The decades-long push to legalize marijuana hasn’t been just about allowing more people to get high. It’s also a way to de-escalate the so-called war on drugs, advocates say. Supporters insist that government-regulated pot will drive customers to legal retailers and away from the black markets, which funnel money into violent gangs and Mexican drug cartels. Now, with legalization spreading rapidly, evidence suggests that legal sellers are becoming viable competitors to illicit networks.
“To say that [black markets] haven’t been affected would just be crazy,” said Mason Tvert of the pro-legalization Marijuana Policy Project, in a phone interview from Denver. “Obviously we’re not going to see a complete elimination of an underground market that’s grown over the last 80 years within the course of the past 11 months. But it’s clearly having a major impact, not only at the state and local level but internationally as well.”
Competition within the growing marketplace of sanctioned sellers is helping to bring the price of legal weed closer to black-market rates.
“When sales started [in Colorado] in January, people were saying the prices was too high, but that’s not going to be the case for long. Even then, a lot of businesses weren’t even open yet,” Tvert said. He pointed out that prices have changed drastically over the past 12 months. In January, 1/8 of an ounce of marijuana costs roughly $60 to buy in a store, including tax. “Now, I’m seeing prices around $30,” he said.
To be sure, black markets still exist in Colorado and Washington, where marijuana is now sold legally, as the New York Times and Washington Post reported in recent months. Many users and sellers still operate the old-fashioned way, thanks to taxes and overhead costs that stores pass on to consumers. In Washington, for example, marijuana operators aren’t allowed to claim tax credits because federal tax rules still classify marijuana as an illegal substance.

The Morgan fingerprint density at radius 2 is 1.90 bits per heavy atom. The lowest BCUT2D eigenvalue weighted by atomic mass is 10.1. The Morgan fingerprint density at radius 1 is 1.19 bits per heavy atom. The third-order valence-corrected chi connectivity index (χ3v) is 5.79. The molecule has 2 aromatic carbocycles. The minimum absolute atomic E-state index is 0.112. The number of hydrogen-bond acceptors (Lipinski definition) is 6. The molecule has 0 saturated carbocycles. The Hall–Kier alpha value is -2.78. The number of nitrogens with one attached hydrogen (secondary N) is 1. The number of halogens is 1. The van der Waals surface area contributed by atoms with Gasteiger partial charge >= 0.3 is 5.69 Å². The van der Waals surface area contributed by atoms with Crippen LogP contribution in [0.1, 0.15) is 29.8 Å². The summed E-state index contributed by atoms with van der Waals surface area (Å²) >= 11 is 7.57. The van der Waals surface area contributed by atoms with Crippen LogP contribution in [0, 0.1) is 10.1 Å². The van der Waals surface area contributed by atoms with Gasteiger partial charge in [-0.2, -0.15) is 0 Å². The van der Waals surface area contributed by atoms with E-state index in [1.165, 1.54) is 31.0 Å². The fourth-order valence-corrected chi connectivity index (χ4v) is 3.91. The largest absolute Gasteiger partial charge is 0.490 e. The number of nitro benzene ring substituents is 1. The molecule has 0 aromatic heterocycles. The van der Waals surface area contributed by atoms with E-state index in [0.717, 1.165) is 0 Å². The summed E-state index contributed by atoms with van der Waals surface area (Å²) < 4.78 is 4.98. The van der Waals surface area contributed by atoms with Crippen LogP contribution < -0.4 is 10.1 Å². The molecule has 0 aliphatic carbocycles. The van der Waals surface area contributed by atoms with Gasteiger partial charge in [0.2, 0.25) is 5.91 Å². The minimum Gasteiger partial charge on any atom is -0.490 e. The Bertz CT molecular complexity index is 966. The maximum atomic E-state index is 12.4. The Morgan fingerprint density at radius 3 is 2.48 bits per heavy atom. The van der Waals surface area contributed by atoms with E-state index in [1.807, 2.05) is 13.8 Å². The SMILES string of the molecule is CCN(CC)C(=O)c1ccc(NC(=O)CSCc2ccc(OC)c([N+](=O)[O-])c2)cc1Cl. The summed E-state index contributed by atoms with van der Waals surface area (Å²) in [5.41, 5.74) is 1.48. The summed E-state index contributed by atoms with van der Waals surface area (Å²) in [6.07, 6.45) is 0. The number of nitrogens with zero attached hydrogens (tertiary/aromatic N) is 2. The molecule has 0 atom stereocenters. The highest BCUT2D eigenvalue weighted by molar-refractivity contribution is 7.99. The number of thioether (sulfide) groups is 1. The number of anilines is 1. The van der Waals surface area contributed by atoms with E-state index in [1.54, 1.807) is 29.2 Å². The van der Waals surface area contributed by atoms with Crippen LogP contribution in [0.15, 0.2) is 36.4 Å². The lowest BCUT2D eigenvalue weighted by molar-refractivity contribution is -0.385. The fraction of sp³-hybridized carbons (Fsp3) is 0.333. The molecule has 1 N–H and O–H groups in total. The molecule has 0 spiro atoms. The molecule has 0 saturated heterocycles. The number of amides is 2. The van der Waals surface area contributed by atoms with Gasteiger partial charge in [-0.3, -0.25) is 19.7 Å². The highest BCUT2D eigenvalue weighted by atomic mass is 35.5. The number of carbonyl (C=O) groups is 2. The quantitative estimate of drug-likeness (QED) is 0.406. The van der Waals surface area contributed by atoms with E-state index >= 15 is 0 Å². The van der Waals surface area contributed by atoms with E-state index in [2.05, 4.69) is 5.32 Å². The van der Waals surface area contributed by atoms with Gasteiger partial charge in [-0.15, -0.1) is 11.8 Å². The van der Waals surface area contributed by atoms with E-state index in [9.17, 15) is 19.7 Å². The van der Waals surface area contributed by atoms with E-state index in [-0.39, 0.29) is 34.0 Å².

Despite the legalization, many customers still don’t have easy access to retail stores, and are therefore more likely to stick with what they know.
Today, the U.S. legal marijuana industry is worth roughly $1.5 billion, and is expected to hit $10.2 billion in the next five years. With that growth comes further competition, which, experts say, should drive down prices and draw more customers away from street corners and into retail stores. But this will take a matter of years, not months.
"I don’t think everybody who’s going to be out is out yet," said Peter Reuter, a senior economist at RAND Corporation, a Santa Monica, California-based research organization. He emphasized that even in Colorado the legal supply is still growing. Aurora, the third-largest city in Colorado, opened its first stores in October. “The [black] market’s going to shrink a lot.”
On the demand side, illegal pot could become a less lucrative business in the near future, as a large part of its remaining customer base – teenagers who aren’t old enough to buy it in stores -- don’t seem as interested. Recent data from the University of Michigan and the National Institutes on Drug Abuse released this week show that teen marijuana use declined this year.
Signs of shrinkage are also showing up on the supply side. As far as Mexico, pot growers are fretting about ever-falling prices. As NPR reported, while they could once sell a kilogram of marijuana for up to $90, prices are now falling to between $30 and $40, making the illegal industry less worthwhile. Many farmers are switching over to opium, which is more profitable, according to the Washington Post.
CORRECTION: This article has been corrected to show Mr. Tvert quoting the price of 1/8 of an ounce of marijuana, not eight ounces.